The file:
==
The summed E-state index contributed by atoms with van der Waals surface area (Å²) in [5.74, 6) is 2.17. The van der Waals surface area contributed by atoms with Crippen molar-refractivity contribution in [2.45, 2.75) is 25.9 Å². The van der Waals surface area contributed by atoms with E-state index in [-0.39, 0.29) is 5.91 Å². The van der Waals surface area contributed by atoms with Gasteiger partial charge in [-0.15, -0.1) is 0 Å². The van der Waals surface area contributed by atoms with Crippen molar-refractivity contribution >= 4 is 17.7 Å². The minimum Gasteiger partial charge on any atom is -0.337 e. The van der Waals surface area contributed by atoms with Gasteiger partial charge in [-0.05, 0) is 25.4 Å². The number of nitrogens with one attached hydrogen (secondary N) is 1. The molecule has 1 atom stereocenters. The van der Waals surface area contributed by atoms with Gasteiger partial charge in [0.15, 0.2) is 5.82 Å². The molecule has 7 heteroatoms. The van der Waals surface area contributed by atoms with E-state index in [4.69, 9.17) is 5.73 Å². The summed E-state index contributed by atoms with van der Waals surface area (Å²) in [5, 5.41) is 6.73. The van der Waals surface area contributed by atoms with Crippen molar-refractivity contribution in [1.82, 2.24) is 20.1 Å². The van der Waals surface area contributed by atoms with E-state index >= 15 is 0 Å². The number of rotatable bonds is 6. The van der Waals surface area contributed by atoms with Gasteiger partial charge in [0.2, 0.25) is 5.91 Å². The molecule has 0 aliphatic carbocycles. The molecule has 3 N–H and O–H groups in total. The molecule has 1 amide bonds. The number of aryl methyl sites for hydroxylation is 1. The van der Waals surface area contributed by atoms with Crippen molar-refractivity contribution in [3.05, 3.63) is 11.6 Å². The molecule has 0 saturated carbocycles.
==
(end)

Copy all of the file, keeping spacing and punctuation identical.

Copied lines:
The summed E-state index contributed by atoms with van der Waals surface area (Å²) in [5.74, 6) is 2.17. The van der Waals surface area contributed by atoms with Crippen molar-refractivity contribution in [2.45, 2.75) is 25.9 Å². The van der Waals surface area contributed by atoms with E-state index in [-0.39, 0.29) is 5.91 Å². The van der Waals surface area contributed by atoms with Gasteiger partial charge in [-0.15, -0.1) is 0 Å². The van der Waals surface area contributed by atoms with Crippen molar-refractivity contribution >= 4 is 17.7 Å². The minimum Gasteiger partial charge on any atom is -0.337 e. The van der Waals surface area contributed by atoms with Gasteiger partial charge in [-0.05, 0) is 25.4 Å². The number of nitrogens with one attached hydrogen (secondary N) is 1. The molecule has 1 atom stereocenters. The van der Waals surface area contributed by atoms with Gasteiger partial charge in [0.15, 0.2) is 5.82 Å². The molecule has 7 heteroatoms. The van der Waals surface area contributed by atoms with E-state index in [4.69, 9.17) is 5.73 Å². The summed E-state index contributed by atoms with van der Waals surface area (Å²) in [5, 5.41) is 6.73. The van der Waals surface area contributed by atoms with Crippen molar-refractivity contribution in [1.82, 2.24) is 20.1 Å². The van der Waals surface area contributed by atoms with E-state index >= 15 is 0 Å². The number of rotatable bonds is 6. The van der Waals surface area contributed by atoms with Gasteiger partial charge in [0.2, 0.25) is 5.91 Å². The molecule has 0 aliphatic carbocycles. The molecule has 3 N–H and O–H groups in total. The molecule has 1 amide bonds. The number of aryl methyl sites for hydroxylation is 1. The van der Waals surface area contributed by atoms with Crippen molar-refractivity contribution in [3.05, 3.63) is 11.6 Å². The molecule has 0 saturated carbocycles.